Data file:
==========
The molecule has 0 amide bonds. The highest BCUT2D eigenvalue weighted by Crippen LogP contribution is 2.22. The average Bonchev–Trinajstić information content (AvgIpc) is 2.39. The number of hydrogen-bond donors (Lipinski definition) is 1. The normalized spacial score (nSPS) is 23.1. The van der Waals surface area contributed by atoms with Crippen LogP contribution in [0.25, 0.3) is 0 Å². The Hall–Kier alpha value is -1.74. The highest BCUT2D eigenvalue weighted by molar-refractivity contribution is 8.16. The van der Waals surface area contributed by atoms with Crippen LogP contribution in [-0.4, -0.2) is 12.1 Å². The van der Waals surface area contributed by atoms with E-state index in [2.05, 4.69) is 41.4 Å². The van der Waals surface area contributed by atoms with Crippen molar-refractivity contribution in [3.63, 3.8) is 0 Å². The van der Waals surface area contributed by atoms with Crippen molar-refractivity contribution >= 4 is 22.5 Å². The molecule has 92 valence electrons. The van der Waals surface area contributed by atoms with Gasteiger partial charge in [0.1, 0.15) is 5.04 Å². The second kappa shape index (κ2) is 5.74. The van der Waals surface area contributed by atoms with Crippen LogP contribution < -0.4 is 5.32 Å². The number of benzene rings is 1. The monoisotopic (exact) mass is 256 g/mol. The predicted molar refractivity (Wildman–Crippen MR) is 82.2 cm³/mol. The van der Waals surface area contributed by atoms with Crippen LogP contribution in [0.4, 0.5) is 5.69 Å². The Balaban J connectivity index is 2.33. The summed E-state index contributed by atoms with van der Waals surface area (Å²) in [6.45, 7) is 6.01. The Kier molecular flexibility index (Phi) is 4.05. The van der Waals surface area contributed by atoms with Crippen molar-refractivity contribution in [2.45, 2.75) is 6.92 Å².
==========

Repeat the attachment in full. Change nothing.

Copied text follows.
The molecule has 0 amide bonds. The highest BCUT2D eigenvalue weighted by Crippen LogP contribution is 2.22. The average Bonchev–Trinajstić information content (AvgIpc) is 2.39. The number of hydrogen-bond donors (Lipinski definition) is 1. The normalized spacial score (nSPS) is 23.1. The van der Waals surface area contributed by atoms with Crippen LogP contribution in [0.25, 0.3) is 0 Å². The Hall–Kier alpha value is -1.74. The highest BCUT2D eigenvalue weighted by molar-refractivity contribution is 8.16. The van der Waals surface area contributed by atoms with Crippen LogP contribution in [-0.4, -0.2) is 12.1 Å². The van der Waals surface area contributed by atoms with E-state index in [2.05, 4.69) is 41.4 Å². The van der Waals surface area contributed by atoms with Crippen molar-refractivity contribution in [3.63, 3.8) is 0 Å². The van der Waals surface area contributed by atoms with Crippen molar-refractivity contribution >= 4 is 22.5 Å². The molecule has 92 valence electrons. The van der Waals surface area contributed by atoms with Gasteiger partial charge in [0.1, 0.15) is 5.04 Å². The second kappa shape index (κ2) is 5.74. The van der Waals surface area contributed by atoms with Crippen LogP contribution < -0.4 is 5.32 Å². The number of benzene rings is 1. The monoisotopic (exact) mass is 256 g/mol. The predicted molar refractivity (Wildman–Crippen MR) is 82.2 cm³/mol. The van der Waals surface area contributed by atoms with Crippen LogP contribution in [0.4, 0.5) is 5.69 Å². The Balaban J connectivity index is 2.33. The summed E-state index contributed by atoms with van der Waals surface area (Å²) in [6.45, 7) is 6.01. The Kier molecular flexibility index (Phi) is 4.05. The van der Waals surface area contributed by atoms with Crippen molar-refractivity contribution in [2.45, 2.75) is 6.92 Å².